After high schooI, I left small-town Maine thinking I'd never look back. I was so wrong.
Even though I quickly realized that rural life was the life for me, it still took almost ten years—including four years working in an independent children's bookstore—for me to make it back here.
I discovered the online literary world and started Bookshelves of Doom back in 2004. In the early days, I was all about reacting to books utterly subjectively, from my heart and from my gut. Today, I still write from my heart and my gut, but I at least ATTEMPT to be a bit more objective.
While I mainly focus on YA print fiction here, I love stories for all ages and in all forms. I read across market categories and genres, formats and publication dates, highbrow to lowbrow. I love finding and sharing long-forgotten backlist titles just as much as discovering and discussing up-and-coming new titles. I keep a close eye on book challenges, and I don't believe in making excuses for or feeling guilty about reading tastes or choices.
Before moving to Squarespace in 2014, Bookshelves of Doom was hosted at Blogger (2004-2005) and then at Typepad (2005-2014). Pre-Squarespace blog posts are housed in the Archives, new stuff will live at the Blog tab. Apologies for any formatting issues contained in the migrated posts: I'm working on combing through everything, but with a decade of posts to work through, it's bound to take a good long while.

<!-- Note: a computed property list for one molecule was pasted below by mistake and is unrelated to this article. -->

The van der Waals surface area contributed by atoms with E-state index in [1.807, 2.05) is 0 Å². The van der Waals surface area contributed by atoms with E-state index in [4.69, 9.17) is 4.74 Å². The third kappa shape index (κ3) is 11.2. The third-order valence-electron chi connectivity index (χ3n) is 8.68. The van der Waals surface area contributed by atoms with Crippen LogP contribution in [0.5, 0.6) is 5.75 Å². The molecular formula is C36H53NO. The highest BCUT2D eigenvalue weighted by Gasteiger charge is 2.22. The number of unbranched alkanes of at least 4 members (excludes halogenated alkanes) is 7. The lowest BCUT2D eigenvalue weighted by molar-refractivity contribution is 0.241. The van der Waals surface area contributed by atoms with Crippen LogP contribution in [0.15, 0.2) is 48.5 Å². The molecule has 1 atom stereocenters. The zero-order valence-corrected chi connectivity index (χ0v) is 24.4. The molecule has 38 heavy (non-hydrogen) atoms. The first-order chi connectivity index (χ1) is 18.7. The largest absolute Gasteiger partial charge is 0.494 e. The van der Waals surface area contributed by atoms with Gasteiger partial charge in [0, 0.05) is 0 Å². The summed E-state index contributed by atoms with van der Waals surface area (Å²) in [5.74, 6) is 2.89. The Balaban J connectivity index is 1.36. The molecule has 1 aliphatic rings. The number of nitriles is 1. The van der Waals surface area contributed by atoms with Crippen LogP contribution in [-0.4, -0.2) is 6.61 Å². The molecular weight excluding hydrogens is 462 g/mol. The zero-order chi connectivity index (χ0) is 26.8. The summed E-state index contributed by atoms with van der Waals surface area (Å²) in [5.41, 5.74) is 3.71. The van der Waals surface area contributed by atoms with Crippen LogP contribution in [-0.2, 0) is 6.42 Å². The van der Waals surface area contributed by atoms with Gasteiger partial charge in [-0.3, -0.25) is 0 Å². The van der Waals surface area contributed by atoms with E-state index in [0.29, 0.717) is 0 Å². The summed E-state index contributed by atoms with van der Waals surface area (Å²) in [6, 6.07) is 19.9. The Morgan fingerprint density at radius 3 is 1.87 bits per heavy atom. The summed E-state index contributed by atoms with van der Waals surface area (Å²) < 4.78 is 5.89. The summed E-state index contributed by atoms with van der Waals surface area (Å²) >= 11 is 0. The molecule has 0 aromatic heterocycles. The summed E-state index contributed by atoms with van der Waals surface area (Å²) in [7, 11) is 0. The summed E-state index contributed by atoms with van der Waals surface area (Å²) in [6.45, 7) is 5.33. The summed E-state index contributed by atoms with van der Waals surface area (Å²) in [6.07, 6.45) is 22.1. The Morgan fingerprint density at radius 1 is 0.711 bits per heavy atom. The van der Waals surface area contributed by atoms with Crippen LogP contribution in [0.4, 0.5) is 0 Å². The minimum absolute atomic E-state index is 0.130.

I blog about older books at The Backlist and I'm currently serving on the Amelia Bloomer Project committee. I participated in the Cybils from 2006 until 2015, I've been a columnist at Kirkus Reviews since 2010, and I was one of the original posters at Guys Lit Wire.
While Bookshelves of Doom is currently on hiatus, I've been finding lately that I miss it—so I started up a Patreon campaign to see if there's enough interest for me to revive it.
I live in a small town in Maine with my husband, our two murderous cats, and the ghost of our Jack Russell. I've worked in a school library, an academic library, as an assistant in a public library, and now, I'm the director—and sole full-time employee—of my town library.
I read and review primarily YA fiction. I make exceptions to that rule, mostly for middle-grade and adult crossovers, historical mystery/romances, crime, and other genre fiction. I do not review self-help, inspirational memoirs/nonfiction, erotica, or medical texts.
While I do accept unsolicited review copies, I cannot promise to review everything I receive.